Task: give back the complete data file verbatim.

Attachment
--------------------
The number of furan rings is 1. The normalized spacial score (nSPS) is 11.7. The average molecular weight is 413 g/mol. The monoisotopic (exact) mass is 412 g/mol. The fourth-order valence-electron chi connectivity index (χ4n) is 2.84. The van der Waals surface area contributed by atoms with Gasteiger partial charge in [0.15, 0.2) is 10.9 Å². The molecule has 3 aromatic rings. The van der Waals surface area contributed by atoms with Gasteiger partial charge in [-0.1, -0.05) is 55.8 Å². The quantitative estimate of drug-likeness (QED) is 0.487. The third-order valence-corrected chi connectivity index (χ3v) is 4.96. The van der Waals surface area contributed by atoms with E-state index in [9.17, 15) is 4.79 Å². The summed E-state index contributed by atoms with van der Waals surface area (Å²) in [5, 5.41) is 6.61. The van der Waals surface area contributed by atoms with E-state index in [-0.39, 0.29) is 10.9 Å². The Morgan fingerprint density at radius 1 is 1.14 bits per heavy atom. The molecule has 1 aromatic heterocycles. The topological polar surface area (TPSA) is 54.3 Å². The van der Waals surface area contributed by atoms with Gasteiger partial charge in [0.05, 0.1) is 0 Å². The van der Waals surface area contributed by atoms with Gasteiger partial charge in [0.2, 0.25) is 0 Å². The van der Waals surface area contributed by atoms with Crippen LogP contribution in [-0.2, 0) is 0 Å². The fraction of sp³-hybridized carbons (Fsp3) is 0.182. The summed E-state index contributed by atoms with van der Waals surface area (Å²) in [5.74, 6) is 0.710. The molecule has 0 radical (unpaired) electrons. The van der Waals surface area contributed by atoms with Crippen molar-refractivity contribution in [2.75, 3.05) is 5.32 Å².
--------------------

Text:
The number of furan rings is 1. The normalized spacial score (nSPS) is 11.7. The average molecular weight is 413 g/mol. The monoisotopic (exact) mass is 412 g/mol. The fourth-order valence-electron chi connectivity index (χ4n) is 2.84. The van der Waals surface area contributed by atoms with Gasteiger partial charge in [0.15, 0.2) is 10.9 Å². The molecule has 3 aromatic rings. The van der Waals surface area contributed by atoms with Gasteiger partial charge in [-0.1, -0.05) is 55.8 Å². The quantitative estimate of drug-likeness (QED) is 0.487. The third-order valence-corrected chi connectivity index (χ3v) is 4.96. The van der Waals surface area contributed by atoms with E-state index in [9.17, 15) is 4.79 Å². The summed E-state index contributed by atoms with van der Waals surface area (Å²) in [5, 5.41) is 6.61. The van der Waals surface area contributed by atoms with E-state index in [-0.39, 0.29) is 10.9 Å². The Morgan fingerprint density at radius 1 is 1.14 bits per heavy atom. The molecule has 1 aromatic heterocycles. The topological polar surface area (TPSA) is 54.3 Å². The van der Waals surface area contributed by atoms with Gasteiger partial charge in [0.05, 0.1) is 0 Å². The van der Waals surface area contributed by atoms with Gasteiger partial charge in [0.2, 0.25) is 0 Å². The van der Waals surface area contributed by atoms with Crippen LogP contribution in [-0.2, 0) is 0 Å². The fraction of sp³-hybridized carbons (Fsp3) is 0.182. The summed E-state index contributed by atoms with van der Waals surface area (Å²) in [5.74, 6) is 0.710. The molecule has 0 radical (unpaired) electrons. The van der Waals surface area contributed by atoms with Crippen molar-refractivity contribution in [2.75, 3.05) is 5.32 Å².